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Business News/ Opinion / Views/  Digitization of land records will fast-track infra projects and fight poverty
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Digitization of land records will fast-track infra projects and fight poverty

Digitized land records should boost infrastructure development as the Gati Shakti platform makes use of this data, while title clarity serving as collateral for credit could give the poor a better chance to escape poverty.

With the government trying to nudge the private sector to invest in infrastructure projects, it is imperative that land titles are properly recorded.Premium
With the government trying to nudge the private sector to invest in infrastructure projects, it is imperative that land titles are properly recorded.

In a landmark development, the digital land records of 13 major states and four Union territories (UTs) have been loaded onto the government’s platform for coordinating infrastructure building between central ministries, states and UTs under the PM Gati Shakti National Master Plan. With this, data from only six states—Himachal Pradesh, West Bengal, Uttarakhand, Sikkim, Nagaland and Meghalaya—and the UT of Lakshadweep remain to be digitally integrated. Once complete, Gati Shakti will save time and costs on project implementation, as it provides easy data access to stakeholders. Announced in 2021, Gati Shakti is an ambitious scheme to ensure multi-modal connectivity across the country. It covers everything from roads to railways and aviation to agriculture, with various ministries and departments in the loop. The idea is to “break departmental silos and institutionalize holistic planning for stakeholders across major infrastructure projects," in the government’s words.

Execution of new projects requires clarity on the ownership and value of land, both of which are difficult in the absence of clear land titles. Structures built on land with unclear ownership records can potentially be challenged, making infra investments risky. With the government trying to nudge the private sector to invest in such projects, it is imperative that land titles are properly recorded. Logistics and the related field of transport have emerged as key sectors in reducing regional disparities and helping ensure that uneven development is not perpetuated. But the importance of converting land records into digital form goes far beyond ease of project implementation. Lack of proper land records—and hence the inability to establish legal ownership—is often a reason not just for poverty, but also corruption in the real estate sector, with all its related ills. Land and housing are usually the only assets of the poor, and not being able to prove their ownership exposes them to exploitation by powerful vested interests and makes it harder for them to escape poverty. Noted Peruvian economist Hernando De Soto, author of The Mystery of Capital, argues that the poor in developing countries are denied access to formal credit not because they lack assets, but because they mostly don’t have proper papers for property, preventing its use as collateral for loans.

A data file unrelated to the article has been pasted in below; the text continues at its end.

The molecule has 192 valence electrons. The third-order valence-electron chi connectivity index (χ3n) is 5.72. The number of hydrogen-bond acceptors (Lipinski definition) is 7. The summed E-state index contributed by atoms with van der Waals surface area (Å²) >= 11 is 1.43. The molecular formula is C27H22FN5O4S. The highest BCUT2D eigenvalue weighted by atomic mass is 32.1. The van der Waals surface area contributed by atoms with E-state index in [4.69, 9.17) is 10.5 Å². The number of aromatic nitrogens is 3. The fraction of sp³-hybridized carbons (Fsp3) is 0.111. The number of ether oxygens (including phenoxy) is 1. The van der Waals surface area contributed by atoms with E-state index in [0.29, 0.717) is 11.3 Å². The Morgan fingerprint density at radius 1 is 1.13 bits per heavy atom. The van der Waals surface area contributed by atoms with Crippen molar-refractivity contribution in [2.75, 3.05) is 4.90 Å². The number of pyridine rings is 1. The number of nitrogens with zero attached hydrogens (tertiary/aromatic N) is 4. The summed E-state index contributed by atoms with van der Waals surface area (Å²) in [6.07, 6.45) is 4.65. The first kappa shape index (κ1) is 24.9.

Unclear land titles, related costs on account of title disputes and litigation, and a lack of transparency in property deals all add up to make our real estate market inefficient. Today, revenue from property tax, potentially a rich source of revenue for state governments, contributes very little to their exchequers. This sad state of affairs should become history once the Digital India Land Records Modernization Programme under the government’s department of land resources is completed. As part of this initiative, a 14-digit unique land parcel ID number is to be allotted to every land parcel based on geo-coordinates. This is expected to bring transparency in property dealings, apart from reducing the country’s huge pendency of court cases involving land disputes. But this will not be enough. Document registration in India is still governed by the Registration Act of 1908, a colonial-era law that relies on physical documents. Advances in technology, our success in digitization and the widespread adoption of Aadhaar should make it possible to replace this physical mode of registration with an efficient digital one. The digitization of land records is a necessary but not sufficient condition for this.

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Published: 15 Dec 2023, 08:00 AM IST
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